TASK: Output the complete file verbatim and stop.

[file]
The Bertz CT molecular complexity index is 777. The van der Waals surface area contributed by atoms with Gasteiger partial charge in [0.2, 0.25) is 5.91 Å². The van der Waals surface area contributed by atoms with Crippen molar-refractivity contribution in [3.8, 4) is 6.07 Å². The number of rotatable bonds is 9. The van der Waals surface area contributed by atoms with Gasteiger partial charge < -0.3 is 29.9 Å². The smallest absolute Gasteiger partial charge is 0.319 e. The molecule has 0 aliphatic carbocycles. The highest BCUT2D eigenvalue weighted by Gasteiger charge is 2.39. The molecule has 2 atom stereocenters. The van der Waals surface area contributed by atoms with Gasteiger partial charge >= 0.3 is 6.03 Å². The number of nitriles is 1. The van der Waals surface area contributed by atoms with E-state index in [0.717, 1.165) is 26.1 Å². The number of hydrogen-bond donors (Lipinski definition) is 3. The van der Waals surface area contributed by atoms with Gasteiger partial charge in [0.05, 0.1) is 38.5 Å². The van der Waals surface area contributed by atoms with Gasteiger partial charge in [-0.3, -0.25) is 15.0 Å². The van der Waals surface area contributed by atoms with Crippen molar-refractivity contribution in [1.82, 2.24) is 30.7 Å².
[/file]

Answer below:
The Bertz CT molecular complexity index is 777. The van der Waals surface area contributed by atoms with Gasteiger partial charge in [0.2, 0.25) is 5.91 Å². The van der Waals surface area contributed by atoms with Crippen molar-refractivity contribution in [3.8, 4) is 6.07 Å². The number of rotatable bonds is 9. The van der Waals surface area contributed by atoms with Gasteiger partial charge < -0.3 is 29.9 Å². The smallest absolute Gasteiger partial charge is 0.319 e. The molecule has 0 aliphatic carbocycles. The highest BCUT2D eigenvalue weighted by Gasteiger charge is 2.39. The molecule has 2 atom stereocenters. The van der Waals surface area contributed by atoms with Gasteiger partial charge >= 0.3 is 6.03 Å². The number of nitriles is 1. The van der Waals surface area contributed by atoms with E-state index in [0.717, 1.165) is 26.1 Å². The number of hydrogen-bond donors (Lipinski definition) is 3. The van der Waals surface area contributed by atoms with Gasteiger partial charge in [0.05, 0.1) is 38.5 Å². The van der Waals surface area contributed by atoms with Gasteiger partial charge in [-0.3, -0.25) is 15.0 Å². The van der Waals surface area contributed by atoms with Crippen molar-refractivity contribution in [1.82, 2.24) is 30.7 Å².